Last post on Nov 01, 2013 at 8:01 PM
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Automotive News, Classic Cars, Coupe, Convertible
#19 of 26 Re: old man, older Caddy [steve_]
Nov 09, 2012 (10:48 am)
Come back in 2089 and see me at age 124 with my ride!
#20 of 26 Shelby American continues
by Stever@Edmunds HOST
Jan 02, 2013 (5:03 pm)
"The days of our building 7,000 cars a year are long over," he said. "Carroll always said forget the highs and lows. Identify your sweet spot, and right now, our sweet spot is 400 to 500 cars a year. And as we continue to develop the parts side, we may find that the sweet spot is 300 cars."
Although Luft and Shelby American CEO Joe Conway declined to provide financial numbers for the company, Automotive News recently reported that Shelby American expects earnings this year of about $2.5 million on sales of roughly $22 million."
Carroll Shelby's spirit keeps car company going (Detroit News)
#23 of 26 Re: Father of the Mustang [Stever@Edmunds]
Jul 04, 2013 (4:17 pm)
"father" of the minivan.
In all fairness, wasn''t that really Hal Sperlich? But then Loewy took credit for those 50's Studebaker transformations. The guy next to Iaccoca is Don Frey I believe.
#24 of 26 Re: Father of the Mustang [berri]
by Stever@Edmunds HOST
Jul 04, 2013 (5:38 pm)
Yeah, and there were plenty of other people propelling the Mustang to fruition too I'm sure. The guys with the titles (and the purse strings) tend to take the accolades, though Iaccoca was pitching the minivan idea when he was still at Ford.
Sep 09, 2013 (12:42 pm)
"Described as a cross between Dale Carnegie and Slim Pickens, Worthington was best known for his wacky television pitches that had him wrestling with a tiger, flying upside down on an airplane wing or riding a killer whale. His sales antics with his “Dog Spot” drove a career that took him from a three-car lot on a patch of Texas dirt to a multi-make dealership empire that grossed billions of dollars and stretched from Southern California to Alaska."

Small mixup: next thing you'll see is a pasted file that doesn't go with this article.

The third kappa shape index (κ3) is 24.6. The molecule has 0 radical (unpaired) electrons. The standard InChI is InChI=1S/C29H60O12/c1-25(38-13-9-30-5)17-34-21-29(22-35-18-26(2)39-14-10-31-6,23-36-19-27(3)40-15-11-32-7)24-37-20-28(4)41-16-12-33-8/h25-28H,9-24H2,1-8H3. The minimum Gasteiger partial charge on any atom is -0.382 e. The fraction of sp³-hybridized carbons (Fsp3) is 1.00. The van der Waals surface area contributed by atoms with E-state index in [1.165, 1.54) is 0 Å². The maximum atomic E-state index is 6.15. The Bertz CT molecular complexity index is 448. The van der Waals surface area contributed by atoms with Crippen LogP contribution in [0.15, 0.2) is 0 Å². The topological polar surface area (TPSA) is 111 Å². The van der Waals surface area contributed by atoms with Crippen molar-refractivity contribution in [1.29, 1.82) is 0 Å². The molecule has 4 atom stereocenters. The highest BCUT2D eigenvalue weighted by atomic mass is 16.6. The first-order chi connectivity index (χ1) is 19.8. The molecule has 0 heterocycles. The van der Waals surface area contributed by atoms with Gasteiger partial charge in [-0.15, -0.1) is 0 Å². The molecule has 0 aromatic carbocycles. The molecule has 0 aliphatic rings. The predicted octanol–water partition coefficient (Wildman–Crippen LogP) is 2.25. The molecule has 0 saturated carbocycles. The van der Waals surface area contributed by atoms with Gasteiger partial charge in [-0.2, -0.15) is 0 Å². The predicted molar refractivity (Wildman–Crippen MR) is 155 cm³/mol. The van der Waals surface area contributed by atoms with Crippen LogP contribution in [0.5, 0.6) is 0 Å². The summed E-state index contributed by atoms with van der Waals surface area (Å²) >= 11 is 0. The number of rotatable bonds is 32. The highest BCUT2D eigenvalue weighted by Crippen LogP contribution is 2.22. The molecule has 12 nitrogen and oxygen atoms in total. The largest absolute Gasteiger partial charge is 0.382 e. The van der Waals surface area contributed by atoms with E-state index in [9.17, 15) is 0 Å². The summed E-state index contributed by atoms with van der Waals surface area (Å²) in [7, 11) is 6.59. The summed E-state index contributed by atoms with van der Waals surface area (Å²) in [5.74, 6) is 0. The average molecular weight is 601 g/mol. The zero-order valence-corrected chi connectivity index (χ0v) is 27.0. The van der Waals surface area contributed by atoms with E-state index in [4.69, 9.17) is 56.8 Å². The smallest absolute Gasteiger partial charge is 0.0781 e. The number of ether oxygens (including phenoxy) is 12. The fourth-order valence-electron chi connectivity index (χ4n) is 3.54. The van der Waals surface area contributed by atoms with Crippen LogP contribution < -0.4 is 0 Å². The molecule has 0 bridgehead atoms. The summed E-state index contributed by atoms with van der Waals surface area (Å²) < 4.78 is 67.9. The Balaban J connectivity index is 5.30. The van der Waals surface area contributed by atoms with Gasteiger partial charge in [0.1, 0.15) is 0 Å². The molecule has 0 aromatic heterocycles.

Showman car salesman Cal Worthington dies at 92 (LA Times)
Interesting guy but his dealerships are still old school. At least the one in Anchorage is, judging by the dealer reviews.
Nov 01, 2013 (8:01 pm)
Ran across this interesting Wiki blurb about the guy responsible for the crash test dummy. His work on fighter seats bled over into car safety.
"At one point, the military objected to funding work they believed was outside their purview, but they were persuaded when Stapp gave them statistics showing that more Air Force pilots were killed in traffic accidents than in plane crashes. The culmination of his efforts came in 1966 when Stapp witnessed Lyndon B. Johnson sign the law making manufacture of cars with seatbelts (lapbelts at that time) compulsory."